Whenever I open a book I go straight to the acknowledgements. And then when I finish the book I return to them. For me the acknowledgements are a strange kind of map to the book I’ve just read, or rather a set of clues to where the book came from, how it transmogrified from a bunch of ideas in some writer’s head into a fully-fledged world that I can spend time in.
Acks are crucial. Yesterday, over at Tingle Alley the proprietress posted some interesting thoughts on this micro-genre. Those posts and follow-up comments got me thinking about exactly why I think acks are so important.
My default position is that no one writes alone and acknowledgments are the proof of that, the place where a writer gets to acknowledge their debts. The length of the acknowledgements section is directly proportional to how many people were involved in making the book happen. Thus non-fiction books have much longer acks than fiction ones. My first book, a heavily researched non-fiction tome, has acknowledgments that go for five pages. It had to because that many people helped me research and write the book over the many years between beginning my phd thesis in 1992 and the resulting book being published in 2002. My novel has only one page of acks because it took less than two years from conception to publication—trust me, in this business that’s amazingly quick—and thus required the assistance of many fewer people.
Acknowledgments admit that a book emerges not just from one writer, but from a community. Without these particular editors, copyeditors, librarians, friends, lovers, children, pets, this particular book would be a different book. There are different sets of fingerprints on every page.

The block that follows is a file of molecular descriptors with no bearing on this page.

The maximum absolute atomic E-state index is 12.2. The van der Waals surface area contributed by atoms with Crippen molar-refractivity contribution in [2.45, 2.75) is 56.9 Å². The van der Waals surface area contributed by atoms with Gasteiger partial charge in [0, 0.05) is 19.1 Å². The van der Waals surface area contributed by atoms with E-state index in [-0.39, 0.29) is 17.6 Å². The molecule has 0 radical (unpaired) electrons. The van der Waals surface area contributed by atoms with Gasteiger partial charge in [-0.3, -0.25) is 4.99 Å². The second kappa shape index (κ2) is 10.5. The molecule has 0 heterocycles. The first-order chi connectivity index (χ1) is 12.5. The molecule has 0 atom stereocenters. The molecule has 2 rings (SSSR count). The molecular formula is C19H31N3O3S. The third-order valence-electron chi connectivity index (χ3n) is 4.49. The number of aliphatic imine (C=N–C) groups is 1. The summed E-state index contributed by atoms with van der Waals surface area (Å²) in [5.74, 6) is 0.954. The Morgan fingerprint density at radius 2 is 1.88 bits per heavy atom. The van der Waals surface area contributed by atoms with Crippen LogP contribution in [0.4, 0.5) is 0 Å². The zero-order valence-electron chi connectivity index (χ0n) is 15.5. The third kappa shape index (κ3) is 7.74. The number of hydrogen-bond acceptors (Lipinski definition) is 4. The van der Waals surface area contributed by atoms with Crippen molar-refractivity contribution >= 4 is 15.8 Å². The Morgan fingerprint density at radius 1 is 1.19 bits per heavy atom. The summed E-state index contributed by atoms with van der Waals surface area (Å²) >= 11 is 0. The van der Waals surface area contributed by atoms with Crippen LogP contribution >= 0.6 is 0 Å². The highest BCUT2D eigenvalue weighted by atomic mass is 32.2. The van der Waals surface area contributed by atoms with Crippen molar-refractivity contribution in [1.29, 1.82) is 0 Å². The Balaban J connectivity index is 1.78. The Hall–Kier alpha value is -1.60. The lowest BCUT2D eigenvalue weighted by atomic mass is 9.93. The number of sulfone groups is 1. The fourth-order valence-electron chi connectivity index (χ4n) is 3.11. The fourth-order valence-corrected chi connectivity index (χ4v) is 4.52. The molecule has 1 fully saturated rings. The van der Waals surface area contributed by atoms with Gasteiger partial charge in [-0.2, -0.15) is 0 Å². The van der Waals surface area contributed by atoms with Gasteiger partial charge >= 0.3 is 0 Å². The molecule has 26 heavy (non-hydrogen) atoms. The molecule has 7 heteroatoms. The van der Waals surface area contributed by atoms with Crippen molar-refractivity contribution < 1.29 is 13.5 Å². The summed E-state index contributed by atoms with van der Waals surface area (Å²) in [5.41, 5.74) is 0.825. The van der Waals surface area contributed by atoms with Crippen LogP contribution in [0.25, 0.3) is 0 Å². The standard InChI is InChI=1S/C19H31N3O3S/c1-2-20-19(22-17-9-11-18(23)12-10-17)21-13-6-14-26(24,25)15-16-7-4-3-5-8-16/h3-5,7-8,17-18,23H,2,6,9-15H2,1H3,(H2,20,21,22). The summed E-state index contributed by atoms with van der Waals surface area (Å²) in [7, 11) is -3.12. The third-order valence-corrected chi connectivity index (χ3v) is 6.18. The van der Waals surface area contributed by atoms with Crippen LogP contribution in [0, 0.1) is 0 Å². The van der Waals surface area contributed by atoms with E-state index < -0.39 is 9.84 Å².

Besides, finding your name in the acks is one of life’s great pleasures. Every time it happens to me I’m dead chuffed, why should I withhold that chuffage from the people who’ve helped and supported me?
In the Tingle Alley comments Jenny D talks about her embarrassment at the extreme length of the acknowledgments in her first novel. It took a long time to write and involved the input of many people, some of them very famous (like Joyce Carol Oates & J. M. Coetzee—I confess I haven’t heard of all the writers she mentions, but I’m plenty impressed by Oates & Coetzee) who Jenny D claims to have hounded for their input. She worries that her acks thus look like a horrendous name-dropping fest as well as reminding herself of her callow youth.
I have done exactly the same. I still flush with horror over the earnestness with which I harassed Janette Turner Hospital when I took her one semester undergraduate creative writing course. But here’s the thing: it’s one of the best ways to learn your craft—whatever your craft may be, plumbing, painting, singing, basketball—you go after older, wiser, better, more patient people than yourself and ask them to teach you. And sometimes they do. It’s not something to be embarrassed about, though, of course, both Jenny D. and myself are. But, you know, there’s not a lot the nineteen-year-old me did that I’m not embarrassed by now (not to mention the me’s at a whole raft of other ages, some distressingly close to my current age).